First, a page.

Rushkoff, Douglas. 2001. The Pursuit of Cool: Introduction to Anti-Hyper-Consumerism. Sportswear International. Volume 201, issue 150 (Summer), pp. 1-5.

Rocket Science III

Note III from an interview with David Altschul, CEO of Character.

Yesterday, we noted the “middle space” strategy engaged by David as a way of addressing the problem of cultural wear out.

Today, we will take up the larger issue here: an imbalance of trade between culture and commerce. I am on the road, so this will have to be brief.

Commerce has, made substantial contributions to contemporary culture. Coca-cola shaped our notion of Santa Claus and Christmas in the 19th century. Nike helped define and drive the fitness trend of the 1990s. Starbucks, with its contribution of the notion of a ‘third space” between home and work, has helped change the way North Americans think about the possibility of social life in the public sphere. (See the notes on “clams” in this blog for a more extended argument of a fourth case in point.) There isn’t the time here to make these arguments in any detailed way. I do wish to note, contra Naomi Klein and many others, that commerce has had something more than an appropriating, exploitative relationship to North American culture.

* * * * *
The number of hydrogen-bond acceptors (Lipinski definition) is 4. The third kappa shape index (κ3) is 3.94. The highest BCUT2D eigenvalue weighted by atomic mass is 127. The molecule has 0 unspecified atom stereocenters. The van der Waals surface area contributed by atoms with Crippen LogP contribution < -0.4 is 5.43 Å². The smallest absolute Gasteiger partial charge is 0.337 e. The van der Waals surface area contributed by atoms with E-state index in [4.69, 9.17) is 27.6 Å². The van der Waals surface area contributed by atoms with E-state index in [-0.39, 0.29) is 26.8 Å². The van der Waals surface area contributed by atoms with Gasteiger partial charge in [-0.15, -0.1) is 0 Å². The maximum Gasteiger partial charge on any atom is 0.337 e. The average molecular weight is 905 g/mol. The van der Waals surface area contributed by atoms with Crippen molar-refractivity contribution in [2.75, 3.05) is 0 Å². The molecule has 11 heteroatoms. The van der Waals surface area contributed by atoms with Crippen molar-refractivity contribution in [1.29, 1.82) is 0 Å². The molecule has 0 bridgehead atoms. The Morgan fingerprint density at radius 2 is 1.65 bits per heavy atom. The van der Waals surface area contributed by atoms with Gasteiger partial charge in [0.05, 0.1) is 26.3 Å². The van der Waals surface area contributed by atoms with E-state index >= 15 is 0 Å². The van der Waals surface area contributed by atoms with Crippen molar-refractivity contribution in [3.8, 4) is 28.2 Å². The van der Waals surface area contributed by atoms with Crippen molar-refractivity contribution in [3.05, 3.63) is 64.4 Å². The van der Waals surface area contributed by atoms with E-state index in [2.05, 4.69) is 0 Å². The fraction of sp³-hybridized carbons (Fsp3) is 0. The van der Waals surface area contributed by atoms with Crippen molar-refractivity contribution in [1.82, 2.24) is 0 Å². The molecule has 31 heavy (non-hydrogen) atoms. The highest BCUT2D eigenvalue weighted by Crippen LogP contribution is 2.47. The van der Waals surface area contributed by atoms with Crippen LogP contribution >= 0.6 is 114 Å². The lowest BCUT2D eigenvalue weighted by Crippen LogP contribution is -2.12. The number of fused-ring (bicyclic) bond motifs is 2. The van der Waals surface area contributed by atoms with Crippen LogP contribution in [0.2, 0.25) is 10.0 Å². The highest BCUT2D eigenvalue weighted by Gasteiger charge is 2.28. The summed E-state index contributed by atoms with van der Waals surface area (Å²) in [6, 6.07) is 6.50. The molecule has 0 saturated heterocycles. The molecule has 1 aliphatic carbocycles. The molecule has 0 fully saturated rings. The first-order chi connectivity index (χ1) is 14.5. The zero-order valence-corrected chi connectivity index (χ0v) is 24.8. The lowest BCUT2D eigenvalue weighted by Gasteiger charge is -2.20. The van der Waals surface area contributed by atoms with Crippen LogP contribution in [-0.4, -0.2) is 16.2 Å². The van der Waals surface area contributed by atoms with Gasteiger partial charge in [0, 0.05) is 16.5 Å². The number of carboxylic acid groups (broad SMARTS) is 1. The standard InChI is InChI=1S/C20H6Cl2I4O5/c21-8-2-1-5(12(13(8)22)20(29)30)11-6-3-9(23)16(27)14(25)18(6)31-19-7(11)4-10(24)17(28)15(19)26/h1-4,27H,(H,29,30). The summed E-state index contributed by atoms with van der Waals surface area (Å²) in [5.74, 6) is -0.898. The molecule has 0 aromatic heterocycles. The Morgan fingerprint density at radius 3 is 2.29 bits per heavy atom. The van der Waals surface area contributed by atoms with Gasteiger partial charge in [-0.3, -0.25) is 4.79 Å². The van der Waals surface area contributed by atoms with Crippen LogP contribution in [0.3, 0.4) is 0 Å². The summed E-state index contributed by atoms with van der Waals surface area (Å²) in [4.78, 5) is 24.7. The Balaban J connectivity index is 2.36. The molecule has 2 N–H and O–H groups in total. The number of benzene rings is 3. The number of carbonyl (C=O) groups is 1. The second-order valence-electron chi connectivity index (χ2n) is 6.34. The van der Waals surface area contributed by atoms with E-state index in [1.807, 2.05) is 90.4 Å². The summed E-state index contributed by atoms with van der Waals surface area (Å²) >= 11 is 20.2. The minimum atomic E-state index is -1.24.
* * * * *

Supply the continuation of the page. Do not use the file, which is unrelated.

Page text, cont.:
But for all of these contributions, commerce has been a “net importer” of cultural meanings, which is to say, it takes more than it gives.

And this is, I think, one of the interesting implications of David’s contribution of a ‘third space.” As more and more marketers are obliged to engage in third space marketing, they become, necessarily, the makers of culture, not merely the users of it. As we noted yesterday, David engages in third space marketing for a strategic reason, to give the client more control and greater depth. But it is clear that what marketers may do for strategic purposes has important implications for the relationship between culture and commerce.